Kokand

Kokand  is a city in Fergana Province in eastern Uzbekistan, at the southwestern edge of the Fergana Valley. It has a population of 192,500 (1999 census estimate). Kokand is 228 km southeast of Tashkent, 115 km west of Andijan, and 88 km west of Fergana. It is nicknamed “City of Winds”, or sometimes “Town of the Boar".

Kokand is on the crossroads of the ancient trade routes, at the junction of two main routes into the Fergana Valley, one leading northwest over the mountains to Tashkent, and the other west through Khujand. As a result, Kokand is the main transportation junction in the Fergana ValleyHistoryKokand has existed since at least the 10th century, under the name of Khavakend and was frequently mentioned in traveler’s accounts of the caravan route between India and China. The Mongols destroyed Kokand in the 13th century.

The present city began as a fort in 1732 on the site of another older fortress called Eski-Kurgan. In 1740, it became the capital of an Uzbek kingdom, the Khanate of Kokand, which reached as far as Qyzylorda to the west and Bishkek to the northeast. Kokand was also the major religious center of the Fergana Valley, boasting more than 300 mosques.Russian imperial forces under Mikhail Skobelev captured the city in 1876 which then became part of Russian Turkistan. It was the capital of the short-lived (1917–18) anti-Bolshevik Provisional Government of Autonomous Turkistan (also known as Kokand Autonomy).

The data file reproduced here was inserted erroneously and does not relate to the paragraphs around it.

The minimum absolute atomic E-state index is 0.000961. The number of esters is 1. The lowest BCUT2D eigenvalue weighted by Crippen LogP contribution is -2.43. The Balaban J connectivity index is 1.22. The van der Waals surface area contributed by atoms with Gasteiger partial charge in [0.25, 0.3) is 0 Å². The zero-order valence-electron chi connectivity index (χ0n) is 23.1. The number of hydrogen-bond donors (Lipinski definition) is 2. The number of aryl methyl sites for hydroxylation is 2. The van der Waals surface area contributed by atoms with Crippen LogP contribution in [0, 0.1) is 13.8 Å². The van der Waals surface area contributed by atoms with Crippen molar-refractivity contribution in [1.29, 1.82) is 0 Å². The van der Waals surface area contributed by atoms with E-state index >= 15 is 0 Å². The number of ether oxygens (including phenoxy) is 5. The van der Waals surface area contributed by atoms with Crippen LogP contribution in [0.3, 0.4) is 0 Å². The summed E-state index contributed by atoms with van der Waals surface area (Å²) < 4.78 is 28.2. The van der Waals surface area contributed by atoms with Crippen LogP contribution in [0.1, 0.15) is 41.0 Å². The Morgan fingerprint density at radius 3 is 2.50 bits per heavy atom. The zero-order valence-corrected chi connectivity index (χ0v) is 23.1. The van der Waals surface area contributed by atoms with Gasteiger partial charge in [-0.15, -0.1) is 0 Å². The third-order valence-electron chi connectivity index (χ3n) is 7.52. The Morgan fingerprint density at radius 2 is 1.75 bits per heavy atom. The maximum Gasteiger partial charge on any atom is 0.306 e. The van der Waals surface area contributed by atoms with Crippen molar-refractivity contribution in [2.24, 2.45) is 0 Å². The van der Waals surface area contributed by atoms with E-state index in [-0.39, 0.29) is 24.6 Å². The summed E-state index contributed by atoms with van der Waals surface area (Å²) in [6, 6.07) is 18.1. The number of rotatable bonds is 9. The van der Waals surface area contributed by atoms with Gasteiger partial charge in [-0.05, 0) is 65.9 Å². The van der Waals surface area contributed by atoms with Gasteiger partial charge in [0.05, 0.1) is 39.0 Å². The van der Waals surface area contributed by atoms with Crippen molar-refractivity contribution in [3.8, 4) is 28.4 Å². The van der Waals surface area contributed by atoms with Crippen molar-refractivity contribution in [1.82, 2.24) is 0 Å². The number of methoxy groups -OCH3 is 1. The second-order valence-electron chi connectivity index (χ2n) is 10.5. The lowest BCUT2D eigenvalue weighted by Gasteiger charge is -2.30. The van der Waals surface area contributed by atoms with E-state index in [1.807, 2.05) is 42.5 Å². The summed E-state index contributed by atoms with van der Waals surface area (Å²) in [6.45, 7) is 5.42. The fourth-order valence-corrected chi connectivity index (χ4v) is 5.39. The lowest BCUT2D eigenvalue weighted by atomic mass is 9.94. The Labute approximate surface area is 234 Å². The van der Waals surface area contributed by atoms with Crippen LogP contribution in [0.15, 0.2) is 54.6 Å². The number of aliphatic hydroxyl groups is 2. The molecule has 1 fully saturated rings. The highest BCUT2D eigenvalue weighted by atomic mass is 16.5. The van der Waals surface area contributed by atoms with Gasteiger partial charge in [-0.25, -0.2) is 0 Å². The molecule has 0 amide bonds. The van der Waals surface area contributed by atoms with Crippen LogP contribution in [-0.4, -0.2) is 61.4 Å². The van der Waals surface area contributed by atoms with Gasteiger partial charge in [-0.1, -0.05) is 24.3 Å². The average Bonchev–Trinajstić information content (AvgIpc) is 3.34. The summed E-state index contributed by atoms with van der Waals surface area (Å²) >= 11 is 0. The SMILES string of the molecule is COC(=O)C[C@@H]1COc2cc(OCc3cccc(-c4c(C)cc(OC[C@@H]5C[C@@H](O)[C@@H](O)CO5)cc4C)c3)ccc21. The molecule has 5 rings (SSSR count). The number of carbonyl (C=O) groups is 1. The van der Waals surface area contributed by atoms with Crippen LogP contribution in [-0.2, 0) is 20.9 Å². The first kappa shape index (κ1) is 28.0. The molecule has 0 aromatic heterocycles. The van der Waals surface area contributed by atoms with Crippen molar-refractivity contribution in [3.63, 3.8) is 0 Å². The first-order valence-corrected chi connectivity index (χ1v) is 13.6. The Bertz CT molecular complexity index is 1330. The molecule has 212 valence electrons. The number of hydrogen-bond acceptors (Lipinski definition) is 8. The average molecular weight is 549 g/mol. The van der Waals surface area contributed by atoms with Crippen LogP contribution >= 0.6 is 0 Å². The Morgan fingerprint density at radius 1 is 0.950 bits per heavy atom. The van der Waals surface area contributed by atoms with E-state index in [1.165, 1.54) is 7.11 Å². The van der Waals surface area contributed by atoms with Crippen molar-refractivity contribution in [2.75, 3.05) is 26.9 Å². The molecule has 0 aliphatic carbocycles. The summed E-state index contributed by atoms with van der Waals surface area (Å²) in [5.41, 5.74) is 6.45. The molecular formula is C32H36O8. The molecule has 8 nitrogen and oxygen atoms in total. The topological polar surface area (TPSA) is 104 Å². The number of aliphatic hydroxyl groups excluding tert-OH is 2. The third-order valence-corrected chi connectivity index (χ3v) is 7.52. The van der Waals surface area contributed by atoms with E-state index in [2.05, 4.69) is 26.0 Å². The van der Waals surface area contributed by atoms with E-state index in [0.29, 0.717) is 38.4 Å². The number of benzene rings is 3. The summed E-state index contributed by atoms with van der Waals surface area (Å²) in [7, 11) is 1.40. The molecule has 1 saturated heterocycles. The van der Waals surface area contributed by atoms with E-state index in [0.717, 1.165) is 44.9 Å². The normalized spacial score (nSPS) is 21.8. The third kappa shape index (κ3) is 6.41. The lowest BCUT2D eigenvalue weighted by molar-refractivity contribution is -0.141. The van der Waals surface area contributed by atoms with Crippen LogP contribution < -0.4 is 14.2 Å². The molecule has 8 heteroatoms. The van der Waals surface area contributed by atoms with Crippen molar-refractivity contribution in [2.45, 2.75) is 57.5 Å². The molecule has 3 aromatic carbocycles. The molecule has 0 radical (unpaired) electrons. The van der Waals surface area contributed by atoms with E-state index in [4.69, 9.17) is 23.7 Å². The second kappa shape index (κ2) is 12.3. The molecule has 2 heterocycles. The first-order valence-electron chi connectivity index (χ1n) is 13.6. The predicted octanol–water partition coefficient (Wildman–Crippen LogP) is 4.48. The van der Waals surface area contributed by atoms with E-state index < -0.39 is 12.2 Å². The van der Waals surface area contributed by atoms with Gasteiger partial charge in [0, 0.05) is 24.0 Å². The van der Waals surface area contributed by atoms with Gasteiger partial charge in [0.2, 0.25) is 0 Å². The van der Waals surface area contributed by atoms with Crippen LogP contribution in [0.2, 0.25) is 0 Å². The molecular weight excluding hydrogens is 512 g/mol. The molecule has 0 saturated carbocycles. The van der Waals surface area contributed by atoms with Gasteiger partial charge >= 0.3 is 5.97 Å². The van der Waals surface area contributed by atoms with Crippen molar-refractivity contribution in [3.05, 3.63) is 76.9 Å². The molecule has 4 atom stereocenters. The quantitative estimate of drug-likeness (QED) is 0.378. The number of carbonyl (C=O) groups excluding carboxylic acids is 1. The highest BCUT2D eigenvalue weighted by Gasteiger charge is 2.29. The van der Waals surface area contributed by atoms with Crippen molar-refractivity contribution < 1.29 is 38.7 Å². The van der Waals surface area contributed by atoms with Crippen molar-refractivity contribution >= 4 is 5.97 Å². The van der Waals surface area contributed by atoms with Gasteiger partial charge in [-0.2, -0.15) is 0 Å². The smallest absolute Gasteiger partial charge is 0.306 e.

Tourist sights - Palace of Khudayar Khan – built 1863-1873, one of the largest & most opulent palaces in Central Asia. 19 of  the original 113 rooms survive, and are now a museum.  - Jummi Mosque – a Friday mosque built in 1800-1812, and reopened in 198, it can hold 10,000 worshippers.  - Amin Beg Madrassah – built in 1813  - Dakhma-I-Shokhon – necropolis of the Kokand Khans from the 1830s  - Khamza Museum – dedicated to Kokand’s foremost Soviet hero, Hamza Hakimzade Niyazi (1889-1929), Bolshevik propagandist, first national poet of Soviet Uzbekistan and founder of Soviet Uzbek literature.  

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